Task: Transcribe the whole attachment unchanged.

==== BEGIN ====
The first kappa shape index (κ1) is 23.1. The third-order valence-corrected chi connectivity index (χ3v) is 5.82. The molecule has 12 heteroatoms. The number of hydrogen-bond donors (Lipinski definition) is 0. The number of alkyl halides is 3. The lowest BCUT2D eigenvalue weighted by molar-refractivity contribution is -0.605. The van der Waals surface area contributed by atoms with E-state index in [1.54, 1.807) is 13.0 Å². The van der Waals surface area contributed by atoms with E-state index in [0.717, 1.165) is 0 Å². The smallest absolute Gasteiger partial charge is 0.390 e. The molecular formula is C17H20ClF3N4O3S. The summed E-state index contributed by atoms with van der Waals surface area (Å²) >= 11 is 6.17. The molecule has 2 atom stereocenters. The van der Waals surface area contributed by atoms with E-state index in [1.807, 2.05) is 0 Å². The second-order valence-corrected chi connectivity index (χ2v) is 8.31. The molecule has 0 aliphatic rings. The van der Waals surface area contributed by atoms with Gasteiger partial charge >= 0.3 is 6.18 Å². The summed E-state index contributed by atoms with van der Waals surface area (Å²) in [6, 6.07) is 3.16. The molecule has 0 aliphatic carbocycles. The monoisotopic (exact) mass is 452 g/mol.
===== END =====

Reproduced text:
The first kappa shape index (κ1) is 23.1. The third-order valence-corrected chi connectivity index (χ3v) is 5.82. The molecule has 12 heteroatoms. The number of hydrogen-bond donors (Lipinski definition) is 0. The number of alkyl halides is 3. The lowest BCUT2D eigenvalue weighted by molar-refractivity contribution is -0.605. The van der Waals surface area contributed by atoms with E-state index in [1.54, 1.807) is 13.0 Å². The van der Waals surface area contributed by atoms with E-state index in [0.717, 1.165) is 0 Å². The smallest absolute Gasteiger partial charge is 0.390 e. The molecular formula is C17H20ClF3N4O3S. The summed E-state index contributed by atoms with van der Waals surface area (Å²) >= 11 is 6.17. The molecule has 2 atom stereocenters. The van der Waals surface area contributed by atoms with E-state index in [1.807, 2.05) is 0 Å². The second-order valence-corrected chi connectivity index (χ2v) is 8.31. The molecule has 0 aliphatic rings. The van der Waals surface area contributed by atoms with Gasteiger partial charge >= 0.3 is 6.18 Å². The summed E-state index contributed by atoms with van der Waals surface area (Å²) in [6, 6.07) is 3.16. The molecule has 0 aliphatic carbocycles. The monoisotopic (exact) mass is 452 g/mol.